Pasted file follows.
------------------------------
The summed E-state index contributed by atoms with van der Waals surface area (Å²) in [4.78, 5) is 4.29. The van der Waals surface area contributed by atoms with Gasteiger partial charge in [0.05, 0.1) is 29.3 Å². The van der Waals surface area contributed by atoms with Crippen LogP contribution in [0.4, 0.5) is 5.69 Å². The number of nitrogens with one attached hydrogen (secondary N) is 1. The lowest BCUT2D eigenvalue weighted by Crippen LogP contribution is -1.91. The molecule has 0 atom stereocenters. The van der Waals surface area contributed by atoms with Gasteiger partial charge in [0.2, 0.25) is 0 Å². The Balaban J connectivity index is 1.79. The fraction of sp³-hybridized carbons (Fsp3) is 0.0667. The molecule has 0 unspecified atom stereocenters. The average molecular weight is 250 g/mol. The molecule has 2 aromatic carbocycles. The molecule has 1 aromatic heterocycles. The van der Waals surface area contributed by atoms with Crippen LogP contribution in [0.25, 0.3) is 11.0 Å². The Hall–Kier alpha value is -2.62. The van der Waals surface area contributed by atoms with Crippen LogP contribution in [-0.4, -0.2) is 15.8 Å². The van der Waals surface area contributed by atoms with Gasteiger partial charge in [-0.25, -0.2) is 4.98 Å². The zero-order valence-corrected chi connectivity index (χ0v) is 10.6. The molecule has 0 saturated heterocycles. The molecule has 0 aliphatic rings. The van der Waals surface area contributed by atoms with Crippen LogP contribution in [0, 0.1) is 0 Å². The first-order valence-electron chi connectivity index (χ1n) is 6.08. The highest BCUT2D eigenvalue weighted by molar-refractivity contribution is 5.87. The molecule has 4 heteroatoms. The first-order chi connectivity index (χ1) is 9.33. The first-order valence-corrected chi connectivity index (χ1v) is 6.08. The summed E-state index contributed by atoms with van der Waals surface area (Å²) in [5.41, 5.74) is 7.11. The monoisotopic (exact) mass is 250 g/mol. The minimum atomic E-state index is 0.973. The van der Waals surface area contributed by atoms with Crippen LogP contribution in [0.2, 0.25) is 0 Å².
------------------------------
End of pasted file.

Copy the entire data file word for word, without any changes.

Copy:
The summed E-state index contributed by atoms with van der Waals surface area (Å²) in [4.78, 5) is 4.29. The van der Waals surface area contributed by atoms with Gasteiger partial charge in [0.05, 0.1) is 29.3 Å². The van der Waals surface area contributed by atoms with Crippen LogP contribution in [0.4, 0.5) is 5.69 Å². The number of nitrogens with one attached hydrogen (secondary N) is 1. The lowest BCUT2D eigenvalue weighted by Crippen LogP contribution is -1.91. The molecule has 0 atom stereocenters. The van der Waals surface area contributed by atoms with Gasteiger partial charge in [0.2, 0.25) is 0 Å². The Balaban J connectivity index is 1.79. The fraction of sp³-hybridized carbons (Fsp3) is 0.0667. The molecule has 0 unspecified atom stereocenters. The average molecular weight is 250 g/mol. The molecule has 2 aromatic carbocycles. The molecule has 1 aromatic heterocycles. The van der Waals surface area contributed by atoms with Crippen LogP contribution in [0.25, 0.3) is 11.0 Å². The Hall–Kier alpha value is -2.62. The van der Waals surface area contributed by atoms with Crippen LogP contribution in [-0.4, -0.2) is 15.8 Å². The van der Waals surface area contributed by atoms with Gasteiger partial charge in [-0.25, -0.2) is 4.98 Å². The zero-order valence-corrected chi connectivity index (χ0v) is 10.6. The molecule has 0 saturated heterocycles. The molecule has 0 aliphatic rings. The van der Waals surface area contributed by atoms with Crippen LogP contribution in [0, 0.1) is 0 Å². The first-order valence-electron chi connectivity index (χ1n) is 6.08. The highest BCUT2D eigenvalue weighted by molar-refractivity contribution is 5.87. The molecule has 4 heteroatoms. The first-order chi connectivity index (χ1) is 9.33. The first-order valence-corrected chi connectivity index (χ1v) is 6.08. The summed E-state index contributed by atoms with van der Waals surface area (Å²) in [5.41, 5.74) is 7.11. The monoisotopic (exact) mass is 250 g/mol. The minimum atomic E-state index is 0.973. The van der Waals surface area contributed by atoms with Crippen LogP contribution in [0.2, 0.25) is 0 Å².